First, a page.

China's New Train Is Faster Than a Speeding Bullet

china train

China's new train is the fastest in the world, traveling at an average speed of 217 miles per hour. Passengers making the 663 mile trek from central China to south China will see their trip time cut from six hours to just two hours and 45 minutes—roughly the time it takes to get from, say, Coney Island to the Bronx on the MTA in NYC.

The trains are being developed by Bombardier and Siemens, and are part of China's $300 billion investment in a nationwide passenger-rail network (which includes the purchase of 80 super-fast trains). The resulting ticket prices will be nearly five times the cost of seats on slower trains, and economists have expressed concern that China will not be able to recover the costs of the project.

Still, we can't help but be reminded of how slow train travel is in the US. China's new train has maximum speeds of 245 mph. And while significantly lower, competitors' speeds—France, Germany, and Japan all hover around 150 mph—are still considerably higher than the average train speed in the U.S., at just 70 mph.

A train with those speeds would take passengers in the U.S. from New York to Chicago in just three and a half hours, Inhabitat points out—that trip currently takes 19 hours, according to Amtrak. An 82% decrease in travel time? Sign us up.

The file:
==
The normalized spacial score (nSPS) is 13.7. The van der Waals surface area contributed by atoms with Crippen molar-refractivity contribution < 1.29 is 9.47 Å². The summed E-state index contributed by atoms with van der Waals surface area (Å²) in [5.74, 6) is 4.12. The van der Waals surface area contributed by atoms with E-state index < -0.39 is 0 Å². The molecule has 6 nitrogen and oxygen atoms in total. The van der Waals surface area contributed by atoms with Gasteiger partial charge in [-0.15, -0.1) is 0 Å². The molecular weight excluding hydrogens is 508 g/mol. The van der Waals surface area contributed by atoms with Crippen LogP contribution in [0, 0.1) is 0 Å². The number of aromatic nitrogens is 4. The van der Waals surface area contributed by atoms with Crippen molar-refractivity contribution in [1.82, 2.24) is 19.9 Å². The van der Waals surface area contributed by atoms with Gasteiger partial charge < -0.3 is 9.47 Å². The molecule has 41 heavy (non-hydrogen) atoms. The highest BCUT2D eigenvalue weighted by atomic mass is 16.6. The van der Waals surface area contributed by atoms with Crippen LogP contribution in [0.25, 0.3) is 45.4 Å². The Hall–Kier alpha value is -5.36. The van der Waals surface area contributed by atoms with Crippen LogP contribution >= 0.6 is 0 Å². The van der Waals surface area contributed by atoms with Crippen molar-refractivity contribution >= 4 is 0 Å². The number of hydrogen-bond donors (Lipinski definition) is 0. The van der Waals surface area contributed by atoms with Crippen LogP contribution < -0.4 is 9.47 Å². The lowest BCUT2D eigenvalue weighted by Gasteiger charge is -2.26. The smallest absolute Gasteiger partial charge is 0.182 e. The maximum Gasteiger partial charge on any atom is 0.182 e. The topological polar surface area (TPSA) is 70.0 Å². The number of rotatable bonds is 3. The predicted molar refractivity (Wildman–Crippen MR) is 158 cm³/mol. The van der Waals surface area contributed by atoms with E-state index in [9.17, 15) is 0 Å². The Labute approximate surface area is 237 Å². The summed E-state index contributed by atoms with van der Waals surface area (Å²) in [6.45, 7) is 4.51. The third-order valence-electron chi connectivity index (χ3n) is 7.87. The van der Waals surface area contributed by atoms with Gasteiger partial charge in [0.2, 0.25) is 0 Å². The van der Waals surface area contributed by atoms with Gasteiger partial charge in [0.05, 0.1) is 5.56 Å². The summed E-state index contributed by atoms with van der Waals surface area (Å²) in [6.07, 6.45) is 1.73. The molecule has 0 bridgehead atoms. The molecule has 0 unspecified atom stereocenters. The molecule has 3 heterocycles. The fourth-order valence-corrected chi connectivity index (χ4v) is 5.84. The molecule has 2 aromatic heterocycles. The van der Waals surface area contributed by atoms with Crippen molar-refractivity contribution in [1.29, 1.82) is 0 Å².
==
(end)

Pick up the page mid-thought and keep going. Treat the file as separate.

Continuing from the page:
[Inhabitat via CleanTechnica]

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6 Comments

  • Michael Sebetich

    I already have a way to get from New York to Chicago in 3 hours, it's called an airplane and it costs under $200 round trip. Why subsidize another form of transportation that is incapable of sustaining itself economically?

  • Marcus

    I pretty sure that advancement like this one is presented at the bottom list of their (USA) priorities since they are too busy with other stuffs, as we all know. I'm quite curious how much will be the fare rate for each passenger when he/she opt to ride here? Well, considering fare might be double compared to normal fare when a passenger ride in taxi or gasoline rate when a person use his/her own car.

    Mark

  • Corvida Raven

    I agree Thom and wonder what's stopping the U.S. from making the same advancements. However, considering the price tag, I highly doubt we have it in our budget at this point in time.

  • Thom Mitchell

    The Acela Northeast is Amtrack's most (and almost only) profitable train line - and it barely averages 60 miles an hour (although it goes faster in a few stretches). Almost all of Amtrack other (slower) trains lose money. Imagine how many people would travel by train if they could travel by train between NY and Chicago in 5 hours or less and actually be in the city, not facing another 45 minutes by taxi to get to downtown. Or travel from Atlanta to DC in 3 hours by train. We subsidize highways and air travel - why can't we figure out how to pay for, build and deploy trains like these?

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    Thom Mitchell
    http://www.ThomMitchell.com

  • Richard Geller

    It's long past the time when we should have started implementing a national high-speed rail system, and I confess I wince a little when I read about these developments in other countries. What keeps us from moving forward on what would seem a no-brainer?
    --
    Richard Geller
    http://www.aSiteAboutSomething...

  • Richard Geller

    It's long past the time when we should have started implementing a national high-speed rail system, and I confess I wince a little when I read about these developments in other countries. What keeps us from moving forward on what would seem a no-brainer?
    --
    Richard Geller
    http://www.aSiteAboutSomething...